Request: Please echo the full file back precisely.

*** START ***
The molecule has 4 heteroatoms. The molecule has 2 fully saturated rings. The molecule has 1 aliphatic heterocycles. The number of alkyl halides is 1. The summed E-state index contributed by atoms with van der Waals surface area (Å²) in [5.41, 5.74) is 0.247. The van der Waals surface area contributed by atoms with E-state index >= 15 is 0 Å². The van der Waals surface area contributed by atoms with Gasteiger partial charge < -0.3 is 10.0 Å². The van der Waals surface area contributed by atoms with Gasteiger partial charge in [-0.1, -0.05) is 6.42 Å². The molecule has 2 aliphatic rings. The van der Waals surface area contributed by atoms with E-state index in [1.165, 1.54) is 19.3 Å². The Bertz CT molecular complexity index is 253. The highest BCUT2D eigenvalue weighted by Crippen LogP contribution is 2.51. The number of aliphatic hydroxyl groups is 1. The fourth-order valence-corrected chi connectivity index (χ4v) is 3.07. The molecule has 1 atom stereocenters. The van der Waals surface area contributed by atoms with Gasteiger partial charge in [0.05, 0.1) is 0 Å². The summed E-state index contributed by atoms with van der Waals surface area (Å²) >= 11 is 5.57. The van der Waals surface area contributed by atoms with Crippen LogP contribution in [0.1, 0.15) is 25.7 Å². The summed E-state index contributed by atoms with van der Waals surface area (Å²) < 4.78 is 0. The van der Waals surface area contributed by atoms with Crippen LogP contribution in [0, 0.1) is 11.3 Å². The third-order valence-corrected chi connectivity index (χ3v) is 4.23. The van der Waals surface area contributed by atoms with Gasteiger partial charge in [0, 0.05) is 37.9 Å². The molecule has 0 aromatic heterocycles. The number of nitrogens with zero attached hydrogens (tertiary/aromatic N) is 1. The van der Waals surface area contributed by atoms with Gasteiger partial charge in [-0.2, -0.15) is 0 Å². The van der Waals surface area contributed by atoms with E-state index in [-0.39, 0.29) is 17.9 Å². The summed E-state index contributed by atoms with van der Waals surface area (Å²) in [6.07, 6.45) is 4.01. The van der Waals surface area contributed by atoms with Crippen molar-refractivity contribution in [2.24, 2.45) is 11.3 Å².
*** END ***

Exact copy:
The molecule has 4 heteroatoms. The molecule has 2 fully saturated rings. The molecule has 1 aliphatic heterocycles. The number of alkyl halides is 1. The summed E-state index contributed by atoms with van der Waals surface area (Å²) in [5.41, 5.74) is 0.247. The van der Waals surface area contributed by atoms with E-state index >= 15 is 0 Å². The van der Waals surface area contributed by atoms with Gasteiger partial charge < -0.3 is 10.0 Å². The van der Waals surface area contributed by atoms with Gasteiger partial charge in [-0.1, -0.05) is 6.42 Å². The molecule has 2 aliphatic rings. The van der Waals surface area contributed by atoms with E-state index in [1.165, 1.54) is 19.3 Å². The Bertz CT molecular complexity index is 253. The highest BCUT2D eigenvalue weighted by Crippen LogP contribution is 2.51. The number of aliphatic hydroxyl groups is 1. The fourth-order valence-corrected chi connectivity index (χ4v) is 3.07. The molecule has 1 atom stereocenters. The van der Waals surface area contributed by atoms with Gasteiger partial charge in [0.05, 0.1) is 0 Å². The summed E-state index contributed by atoms with van der Waals surface area (Å²) >= 11 is 5.57. The van der Waals surface area contributed by atoms with Crippen LogP contribution in [0.1, 0.15) is 25.7 Å². The summed E-state index contributed by atoms with van der Waals surface area (Å²) < 4.78 is 0. The van der Waals surface area contributed by atoms with Crippen LogP contribution in [0, 0.1) is 11.3 Å². The third-order valence-corrected chi connectivity index (χ3v) is 4.23. The van der Waals surface area contributed by atoms with Gasteiger partial charge in [0, 0.05) is 37.9 Å². The molecule has 0 aromatic heterocycles. The number of nitrogens with zero attached hydrogens (tertiary/aromatic N) is 1. The van der Waals surface area contributed by atoms with Gasteiger partial charge in [-0.2, -0.15) is 0 Å². The van der Waals surface area contributed by atoms with E-state index in [-0.39, 0.29) is 17.9 Å². The summed E-state index contributed by atoms with van der Waals surface area (Å²) in [6.07, 6.45) is 4.01. The van der Waals surface area contributed by atoms with Crippen molar-refractivity contribution in [2.24, 2.45) is 11.3 Å².